Builds bridges of Understanding and Peace-One Friendship at a Time The July 26 closing ceremonies at Mt. Brydges Lions Park, marked the end of another very successful youth camp. Ten youth, from three continents, paraded their home flags and gave presentations. I felt a sense of pride, when David Mozny from the Czech Republic and Alessandro Tesse from Italy, took their turn. David’s sense of humor and Alessandro’s style and technical savvy, really shone through. We were their first host family during their 30-day stay. A second host family followed for the next 10 days. The last 10 days were spent at the Lions Park camp. It featured planned excursions to Toronto and Niagara Falls and various Local Lions club activities. David said that the square dancing was “pure joy.” Prior to the ceremony, the host families shared a final meal with their youth and reminisced about the time they spent together. Archery, wake boarding, guitar, canoeing, and visiting family and friends were listed. Both boys agreed that the Canada Day fireworks display, after the London Majors baseball game, was the best they had ever seen. They eagerly told us stories about their own homes and cultures, while savoring root beer, poutine, maple syrup and Canadian bacon for the first time. Host families are supportive of each other. On occasion, we partnered with Carolyn and Allistair Cameron. Trips were arranged with their youth Rosalie and Milena, to go with ours to Stratford and East Park Gardens. Everyone loved the costumes at Stratford and the East Park water slides and go-carts! Carolyn and Allistair have been hosting youth for over 40 years. I agree withAllistair when he questions who benefits the most from the exchanges, the youth or the host family. Hosting presents, a rare opportunity to interact and engage with international youth while at home. In our area, the youth exchange program has been underutilized in recent years. Kilworth, Komoka and Delaware families interested in future youth exchanges, can contact their local Lions or Lioness Club. Young Adults from the area, from any walk of life, who are interested in finding out about a Lions Club that targets young adults are invited to contact Kyle at kyle.e.boutilier@gmail.com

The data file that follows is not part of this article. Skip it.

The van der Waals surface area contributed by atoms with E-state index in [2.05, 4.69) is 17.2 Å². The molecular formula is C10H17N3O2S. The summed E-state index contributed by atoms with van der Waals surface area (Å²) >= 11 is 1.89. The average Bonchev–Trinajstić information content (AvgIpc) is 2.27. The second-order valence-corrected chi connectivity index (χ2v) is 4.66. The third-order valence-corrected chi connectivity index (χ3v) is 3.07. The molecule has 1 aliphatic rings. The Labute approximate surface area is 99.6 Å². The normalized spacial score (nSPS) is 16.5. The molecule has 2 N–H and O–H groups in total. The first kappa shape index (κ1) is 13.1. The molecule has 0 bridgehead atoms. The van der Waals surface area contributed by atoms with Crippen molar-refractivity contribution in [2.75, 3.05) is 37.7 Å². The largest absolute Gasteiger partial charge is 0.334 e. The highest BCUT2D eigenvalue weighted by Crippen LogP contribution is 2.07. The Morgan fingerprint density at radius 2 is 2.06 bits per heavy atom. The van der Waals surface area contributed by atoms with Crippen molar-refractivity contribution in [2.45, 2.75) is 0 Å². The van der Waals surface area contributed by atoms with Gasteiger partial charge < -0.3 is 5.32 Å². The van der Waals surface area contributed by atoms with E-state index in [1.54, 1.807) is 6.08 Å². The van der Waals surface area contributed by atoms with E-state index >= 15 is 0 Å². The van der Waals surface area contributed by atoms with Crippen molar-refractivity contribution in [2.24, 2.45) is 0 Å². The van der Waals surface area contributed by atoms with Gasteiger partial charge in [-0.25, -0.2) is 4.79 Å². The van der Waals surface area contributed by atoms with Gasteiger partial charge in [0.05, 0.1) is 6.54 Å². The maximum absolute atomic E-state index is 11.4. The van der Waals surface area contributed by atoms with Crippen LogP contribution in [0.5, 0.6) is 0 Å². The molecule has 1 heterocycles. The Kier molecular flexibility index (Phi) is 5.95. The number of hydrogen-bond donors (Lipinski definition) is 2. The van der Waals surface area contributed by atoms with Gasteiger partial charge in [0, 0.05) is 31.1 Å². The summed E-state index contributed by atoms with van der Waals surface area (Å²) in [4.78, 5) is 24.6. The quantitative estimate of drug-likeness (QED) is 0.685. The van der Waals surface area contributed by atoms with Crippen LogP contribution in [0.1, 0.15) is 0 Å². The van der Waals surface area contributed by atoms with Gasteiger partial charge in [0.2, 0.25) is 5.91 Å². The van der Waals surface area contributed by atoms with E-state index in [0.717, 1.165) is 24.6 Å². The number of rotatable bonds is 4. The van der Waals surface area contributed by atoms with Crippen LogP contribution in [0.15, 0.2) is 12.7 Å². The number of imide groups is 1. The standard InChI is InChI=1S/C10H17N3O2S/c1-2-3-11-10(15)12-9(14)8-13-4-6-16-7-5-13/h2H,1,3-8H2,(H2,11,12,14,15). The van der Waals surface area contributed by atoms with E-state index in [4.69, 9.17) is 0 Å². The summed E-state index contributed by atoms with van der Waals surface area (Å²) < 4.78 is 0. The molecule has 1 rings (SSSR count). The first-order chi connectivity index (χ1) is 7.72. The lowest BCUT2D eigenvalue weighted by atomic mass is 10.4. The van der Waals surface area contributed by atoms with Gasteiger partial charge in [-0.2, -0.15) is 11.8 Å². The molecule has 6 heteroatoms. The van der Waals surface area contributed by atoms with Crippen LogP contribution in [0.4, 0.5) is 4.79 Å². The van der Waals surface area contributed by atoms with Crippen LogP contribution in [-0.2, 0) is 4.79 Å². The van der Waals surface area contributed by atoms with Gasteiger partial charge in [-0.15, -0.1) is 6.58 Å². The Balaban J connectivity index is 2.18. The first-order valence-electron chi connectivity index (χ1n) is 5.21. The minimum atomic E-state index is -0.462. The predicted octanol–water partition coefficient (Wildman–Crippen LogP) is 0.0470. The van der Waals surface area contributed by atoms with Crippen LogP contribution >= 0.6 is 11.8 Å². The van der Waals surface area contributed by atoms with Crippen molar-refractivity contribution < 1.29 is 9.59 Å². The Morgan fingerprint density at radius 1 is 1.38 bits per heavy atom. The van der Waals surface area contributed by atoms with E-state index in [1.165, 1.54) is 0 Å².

Allesandro go-carting at East Park

Kudos to Curtis Marwood and Cheryl Schleihauf for an exemplary job of organizing all aspects of the 2019 exchange and camp program. By Delaware Lioness Donna McManus

David and Allessandro playing guitar

David bow shooting

Carolyn, Milena, Rosalie, Allessandro, David and Allistair

David and Alessandro at a London Majors Game